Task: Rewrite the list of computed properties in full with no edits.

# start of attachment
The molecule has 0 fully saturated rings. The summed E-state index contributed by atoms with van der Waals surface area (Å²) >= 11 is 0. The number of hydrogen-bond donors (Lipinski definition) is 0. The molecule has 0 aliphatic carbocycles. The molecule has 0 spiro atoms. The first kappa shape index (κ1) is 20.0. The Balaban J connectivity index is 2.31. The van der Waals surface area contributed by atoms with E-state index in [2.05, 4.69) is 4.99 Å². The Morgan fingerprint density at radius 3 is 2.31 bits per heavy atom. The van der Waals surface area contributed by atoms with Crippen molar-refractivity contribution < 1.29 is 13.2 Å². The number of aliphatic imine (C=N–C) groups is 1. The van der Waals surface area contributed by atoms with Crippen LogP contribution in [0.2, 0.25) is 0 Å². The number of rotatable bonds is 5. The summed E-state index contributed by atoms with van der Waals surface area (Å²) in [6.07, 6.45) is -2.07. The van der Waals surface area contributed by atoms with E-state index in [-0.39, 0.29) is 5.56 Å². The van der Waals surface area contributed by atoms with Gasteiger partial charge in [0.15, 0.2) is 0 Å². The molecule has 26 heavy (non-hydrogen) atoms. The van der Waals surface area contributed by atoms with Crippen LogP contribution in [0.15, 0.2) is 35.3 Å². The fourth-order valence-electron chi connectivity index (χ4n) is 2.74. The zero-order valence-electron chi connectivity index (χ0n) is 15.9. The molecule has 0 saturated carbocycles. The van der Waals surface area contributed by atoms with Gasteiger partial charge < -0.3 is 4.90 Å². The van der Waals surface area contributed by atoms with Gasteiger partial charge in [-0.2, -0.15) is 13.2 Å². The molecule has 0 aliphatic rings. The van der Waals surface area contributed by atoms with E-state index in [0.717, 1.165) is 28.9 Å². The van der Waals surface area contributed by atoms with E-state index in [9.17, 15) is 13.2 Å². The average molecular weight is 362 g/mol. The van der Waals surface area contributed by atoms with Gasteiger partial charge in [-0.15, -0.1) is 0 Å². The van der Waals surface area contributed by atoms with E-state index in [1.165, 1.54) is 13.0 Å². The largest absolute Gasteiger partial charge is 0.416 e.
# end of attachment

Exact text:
The molecule has 0 fully saturated rings. The summed E-state index contributed by atoms with van der Waals surface area (Å²) >= 11 is 0. The number of hydrogen-bond donors (Lipinski definition) is 0. The molecule has 0 aliphatic carbocycles. The molecule has 0 spiro atoms. The first kappa shape index (κ1) is 20.0. The Balaban J connectivity index is 2.31. The van der Waals surface area contributed by atoms with E-state index in [2.05, 4.69) is 4.99 Å². The Morgan fingerprint density at radius 3 is 2.31 bits per heavy atom. The van der Waals surface area contributed by atoms with Crippen molar-refractivity contribution < 1.29 is 13.2 Å². The number of aliphatic imine (C=N–C) groups is 1. The van der Waals surface area contributed by atoms with Crippen LogP contribution in [0.2, 0.25) is 0 Å². The number of rotatable bonds is 5. The summed E-state index contributed by atoms with van der Waals surface area (Å²) in [6.07, 6.45) is -2.07. The van der Waals surface area contributed by atoms with E-state index in [-0.39, 0.29) is 5.56 Å². The van der Waals surface area contributed by atoms with Gasteiger partial charge in [0.15, 0.2) is 0 Å². The molecule has 26 heavy (non-hydrogen) atoms. The van der Waals surface area contributed by atoms with Crippen LogP contribution in [0.15, 0.2) is 35.3 Å². The fourth-order valence-electron chi connectivity index (χ4n) is 2.74. The zero-order valence-electron chi connectivity index (χ0n) is 15.9. The molecule has 0 saturated carbocycles. The van der Waals surface area contributed by atoms with Gasteiger partial charge < -0.3 is 4.90 Å². The van der Waals surface area contributed by atoms with Gasteiger partial charge in [-0.2, -0.15) is 13.2 Å². The molecule has 0 aliphatic rings. The van der Waals surface area contributed by atoms with E-state index in [0.717, 1.165) is 28.9 Å². The van der Waals surface area contributed by atoms with E-state index in [9.17, 15) is 13.2 Å². The average molecular weight is 362 g/mol. The van der Waals surface area contributed by atoms with Gasteiger partial charge in [-0.15, -0.1) is 0 Å². The van der Waals surface area contributed by atoms with E-state index in [1.165, 1.54) is 13.0 Å². The largest absolute Gasteiger partial charge is 0.416 e.